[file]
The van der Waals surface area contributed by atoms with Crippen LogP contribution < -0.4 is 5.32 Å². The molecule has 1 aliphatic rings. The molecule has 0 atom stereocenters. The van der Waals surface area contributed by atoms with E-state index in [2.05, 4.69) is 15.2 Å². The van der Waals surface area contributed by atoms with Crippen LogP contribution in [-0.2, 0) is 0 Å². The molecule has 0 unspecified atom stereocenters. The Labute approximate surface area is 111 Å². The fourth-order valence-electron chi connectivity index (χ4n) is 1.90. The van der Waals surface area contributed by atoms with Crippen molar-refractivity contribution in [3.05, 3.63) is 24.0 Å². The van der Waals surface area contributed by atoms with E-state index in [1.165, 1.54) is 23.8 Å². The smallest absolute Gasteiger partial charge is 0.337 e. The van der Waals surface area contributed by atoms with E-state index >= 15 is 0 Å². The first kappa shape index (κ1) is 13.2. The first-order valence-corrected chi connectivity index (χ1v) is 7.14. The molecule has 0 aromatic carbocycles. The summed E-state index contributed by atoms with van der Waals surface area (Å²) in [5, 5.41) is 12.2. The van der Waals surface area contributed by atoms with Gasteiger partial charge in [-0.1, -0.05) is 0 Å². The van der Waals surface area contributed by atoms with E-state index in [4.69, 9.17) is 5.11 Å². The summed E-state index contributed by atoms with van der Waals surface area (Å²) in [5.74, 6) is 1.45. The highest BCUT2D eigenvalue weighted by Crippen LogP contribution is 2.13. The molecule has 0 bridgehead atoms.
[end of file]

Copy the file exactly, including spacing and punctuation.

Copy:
The van der Waals surface area contributed by atoms with Crippen LogP contribution < -0.4 is 5.32 Å². The molecule has 1 aliphatic rings. The molecule has 0 atom stereocenters. The van der Waals surface area contributed by atoms with E-state index in [2.05, 4.69) is 15.2 Å². The van der Waals surface area contributed by atoms with Crippen LogP contribution in [-0.2, 0) is 0 Å². The molecule has 0 unspecified atom stereocenters. The Labute approximate surface area is 111 Å². The fourth-order valence-electron chi connectivity index (χ4n) is 1.90. The van der Waals surface area contributed by atoms with Crippen molar-refractivity contribution in [3.05, 3.63) is 24.0 Å². The van der Waals surface area contributed by atoms with E-state index in [1.165, 1.54) is 23.8 Å². The smallest absolute Gasteiger partial charge is 0.337 e. The van der Waals surface area contributed by atoms with E-state index >= 15 is 0 Å². The first kappa shape index (κ1) is 13.2. The first-order valence-corrected chi connectivity index (χ1v) is 7.14. The molecule has 0 aromatic carbocycles. The summed E-state index contributed by atoms with van der Waals surface area (Å²) in [5, 5.41) is 12.2. The van der Waals surface area contributed by atoms with Gasteiger partial charge in [-0.1, -0.05) is 0 Å². The van der Waals surface area contributed by atoms with E-state index in [4.69, 9.17) is 5.11 Å². The summed E-state index contributed by atoms with van der Waals surface area (Å²) in [5.74, 6) is 1.45. The highest BCUT2D eigenvalue weighted by Crippen LogP contribution is 2.13. The molecule has 0 bridgehead atoms.